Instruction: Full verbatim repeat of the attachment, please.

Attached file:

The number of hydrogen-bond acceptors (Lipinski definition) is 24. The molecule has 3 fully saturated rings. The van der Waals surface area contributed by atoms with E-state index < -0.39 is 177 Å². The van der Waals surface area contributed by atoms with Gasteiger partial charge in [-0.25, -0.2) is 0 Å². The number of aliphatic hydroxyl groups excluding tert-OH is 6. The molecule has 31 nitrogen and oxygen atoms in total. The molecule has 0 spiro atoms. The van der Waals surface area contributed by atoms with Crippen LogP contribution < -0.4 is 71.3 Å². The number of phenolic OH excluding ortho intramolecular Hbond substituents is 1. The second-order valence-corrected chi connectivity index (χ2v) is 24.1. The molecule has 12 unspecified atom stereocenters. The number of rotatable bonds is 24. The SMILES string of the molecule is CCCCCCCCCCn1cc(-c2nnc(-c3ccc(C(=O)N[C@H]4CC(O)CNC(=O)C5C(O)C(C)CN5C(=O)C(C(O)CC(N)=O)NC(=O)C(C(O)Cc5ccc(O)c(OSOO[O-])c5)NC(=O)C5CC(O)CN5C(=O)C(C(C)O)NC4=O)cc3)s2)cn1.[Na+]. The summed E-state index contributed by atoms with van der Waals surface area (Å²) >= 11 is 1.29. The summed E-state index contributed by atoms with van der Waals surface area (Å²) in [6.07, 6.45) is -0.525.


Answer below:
The number of hydrogen-bond acceptors (Lipinski definition) is 24. The molecule has 3 fully saturated rings. The van der Waals surface area contributed by atoms with E-state index < -0.39 is 177 Å². The van der Waals surface area contributed by atoms with Gasteiger partial charge in [-0.25, -0.2) is 0 Å². The number of aliphatic hydroxyl groups excluding tert-OH is 6. The molecule has 31 nitrogen and oxygen atoms in total. The molecule has 0 spiro atoms. The van der Waals surface area contributed by atoms with Crippen LogP contribution < -0.4 is 71.3 Å². The number of phenolic OH excluding ortho intramolecular Hbond substituents is 1. The second-order valence-corrected chi connectivity index (χ2v) is 24.1. The molecule has 12 unspecified atom stereocenters. The number of rotatable bonds is 24. The SMILES string of the molecule is CCCCCCCCCCn1cc(-c2nnc(-c3ccc(C(=O)N[C@H]4CC(O)CNC(=O)C5C(O)C(C)CN5C(=O)C(C(O)CC(N)=O)NC(=O)C(C(O)Cc5ccc(O)c(OSOO[O-])c5)NC(=O)C5CC(O)CN5C(=O)C(C(C)O)NC4=O)cc3)s2)cn1.[Na+]. The summed E-state index contributed by atoms with van der Waals surface area (Å²) >= 11 is 1.29. The summed E-state index contributed by atoms with van der Waals surface area (Å²) in [6.07, 6.45) is -0.525.